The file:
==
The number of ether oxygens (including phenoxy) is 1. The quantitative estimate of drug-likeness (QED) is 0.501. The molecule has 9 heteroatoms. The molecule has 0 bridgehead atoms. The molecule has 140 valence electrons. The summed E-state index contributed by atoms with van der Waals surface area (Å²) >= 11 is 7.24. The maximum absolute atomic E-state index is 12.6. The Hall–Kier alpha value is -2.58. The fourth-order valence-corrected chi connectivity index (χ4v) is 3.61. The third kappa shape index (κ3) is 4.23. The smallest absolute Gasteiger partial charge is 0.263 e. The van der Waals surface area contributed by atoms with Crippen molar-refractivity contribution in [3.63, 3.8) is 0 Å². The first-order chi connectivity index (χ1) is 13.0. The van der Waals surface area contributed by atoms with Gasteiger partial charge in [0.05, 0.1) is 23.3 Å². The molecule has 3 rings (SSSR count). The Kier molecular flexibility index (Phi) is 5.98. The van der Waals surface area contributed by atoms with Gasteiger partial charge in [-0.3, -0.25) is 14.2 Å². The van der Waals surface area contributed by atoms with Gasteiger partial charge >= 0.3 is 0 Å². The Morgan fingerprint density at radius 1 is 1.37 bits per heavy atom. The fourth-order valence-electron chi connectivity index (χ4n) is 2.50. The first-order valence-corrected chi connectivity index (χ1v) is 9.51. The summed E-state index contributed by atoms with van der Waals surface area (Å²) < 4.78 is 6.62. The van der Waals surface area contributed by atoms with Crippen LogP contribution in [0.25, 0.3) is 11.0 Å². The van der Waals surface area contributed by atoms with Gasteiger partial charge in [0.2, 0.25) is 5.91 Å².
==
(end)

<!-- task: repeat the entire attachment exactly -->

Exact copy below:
The number of ether oxygens (including phenoxy) is 1. The quantitative estimate of drug-likeness (QED) is 0.501. The molecule has 9 heteroatoms. The molecule has 0 bridgehead atoms. The molecule has 140 valence electrons. The summed E-state index contributed by atoms with van der Waals surface area (Å²) >= 11 is 7.24. The maximum absolute atomic E-state index is 12.6. The Hall–Kier alpha value is -2.58. The fourth-order valence-corrected chi connectivity index (χ4v) is 3.61. The third kappa shape index (κ3) is 4.23. The smallest absolute Gasteiger partial charge is 0.263 e. The van der Waals surface area contributed by atoms with Crippen molar-refractivity contribution in [3.63, 3.8) is 0 Å². The first-order chi connectivity index (χ1) is 13.0. The van der Waals surface area contributed by atoms with Gasteiger partial charge in [0.05, 0.1) is 23.3 Å². The molecule has 3 rings (SSSR count). The Kier molecular flexibility index (Phi) is 5.98. The van der Waals surface area contributed by atoms with Gasteiger partial charge in [-0.3, -0.25) is 14.2 Å². The van der Waals surface area contributed by atoms with Gasteiger partial charge >= 0.3 is 0 Å². The Morgan fingerprint density at radius 1 is 1.37 bits per heavy atom. The fourth-order valence-electron chi connectivity index (χ4n) is 2.50. The first-order valence-corrected chi connectivity index (χ1v) is 9.51. The summed E-state index contributed by atoms with van der Waals surface area (Å²) < 4.78 is 6.62. The van der Waals surface area contributed by atoms with Crippen LogP contribution in [0.25, 0.3) is 11.0 Å². The van der Waals surface area contributed by atoms with Gasteiger partial charge in [0.2, 0.25) is 5.91 Å².